|Jul / 2016||Nov / 2016||Mar / 2017||Jul / 2017||Nov / 2017||Mar / 2018||Jul / 2018||Nov / 2018||Mar / 2019||Sep / 2019|
Average rent is projected to grow by 3% in 2019 compared to 2018.
Please note that projected rent growth is calculated at city level.
Living in Philadelphia
Living in Philadelphia gives you great access to the world’s best food, entertainment, coffee, and shopping. There are things to do in Philadelphia at all hours, day and night – you’ll never be at a loss for recreational fun. As for the negatives of living in Philadelphia, PA, the daily commute can be frustrating, and there is a severe lack of parking.
Things to do in Philadelphia
With over 900 locations dedicated to cultural and recreational activities such as the world-renowned Philadelphia Museum of Art, Philadelphia is one of the best cities for culture in the nation.
One of the many Philadelphia attractions for kids is the Philadelphia Zoo, which gives an educational glimpse into all sorts of fascinating and exotic wildlife. The pristine Philadelphia Eagles stadium will satisfy any sports enthusiast, along with venues for the Philadelphia Flyers and the Philadelphia 76ers.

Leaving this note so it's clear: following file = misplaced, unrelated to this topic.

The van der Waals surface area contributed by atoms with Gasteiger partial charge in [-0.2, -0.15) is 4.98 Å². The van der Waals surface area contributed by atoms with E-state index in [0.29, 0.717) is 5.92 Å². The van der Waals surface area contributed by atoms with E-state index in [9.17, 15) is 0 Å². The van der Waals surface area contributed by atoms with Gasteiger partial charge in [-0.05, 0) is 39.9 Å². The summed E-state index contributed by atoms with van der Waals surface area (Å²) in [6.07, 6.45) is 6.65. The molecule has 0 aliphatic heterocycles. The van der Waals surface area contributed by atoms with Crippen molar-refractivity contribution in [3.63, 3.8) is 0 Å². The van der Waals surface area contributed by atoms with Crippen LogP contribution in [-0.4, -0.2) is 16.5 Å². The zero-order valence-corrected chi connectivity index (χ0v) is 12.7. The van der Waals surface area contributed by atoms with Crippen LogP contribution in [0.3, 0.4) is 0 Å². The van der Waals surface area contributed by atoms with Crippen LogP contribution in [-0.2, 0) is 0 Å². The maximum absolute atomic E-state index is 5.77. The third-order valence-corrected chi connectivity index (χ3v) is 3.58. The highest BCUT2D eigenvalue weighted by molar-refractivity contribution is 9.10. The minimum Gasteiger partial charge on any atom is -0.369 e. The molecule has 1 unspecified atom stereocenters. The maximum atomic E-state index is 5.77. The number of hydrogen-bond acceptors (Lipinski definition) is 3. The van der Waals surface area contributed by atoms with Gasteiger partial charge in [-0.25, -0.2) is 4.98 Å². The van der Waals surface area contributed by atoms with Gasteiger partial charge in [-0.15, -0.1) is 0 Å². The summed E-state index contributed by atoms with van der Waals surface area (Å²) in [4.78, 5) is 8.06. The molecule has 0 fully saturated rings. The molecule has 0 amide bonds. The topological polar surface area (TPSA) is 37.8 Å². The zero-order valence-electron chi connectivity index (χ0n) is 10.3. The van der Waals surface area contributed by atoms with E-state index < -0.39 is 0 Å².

The annual Philadelphia Flower Show is the largest and longest-running indoor show of its kind, and one of the perfect Philadelphia attractions for couples to enjoy a nice day. If it’s free things to do in Philadelphia that you’re after, then enjoy the Philadelphia Free Library, the 13th largest public library system in America.
Located in Center City, Love Park is a dog-friendly plaza with engaging public works such as spouting fountains and a large red sculpture boldly showcasing the word “love”. With more than 9,200 acres of refreshing green space, Fairmount Park is one the largest urban parks in the world, and has museums, gardens, and marvelous architecture. The FDR Park, which locals call “The Lakes”, has acres of picnic areas, walking paths, and golf courses. In West Philadelphia, Clark Park expands over 9 acres, offering basketball courts and a year-round farmers market. These are some of the most beautiful places in Philadelphia!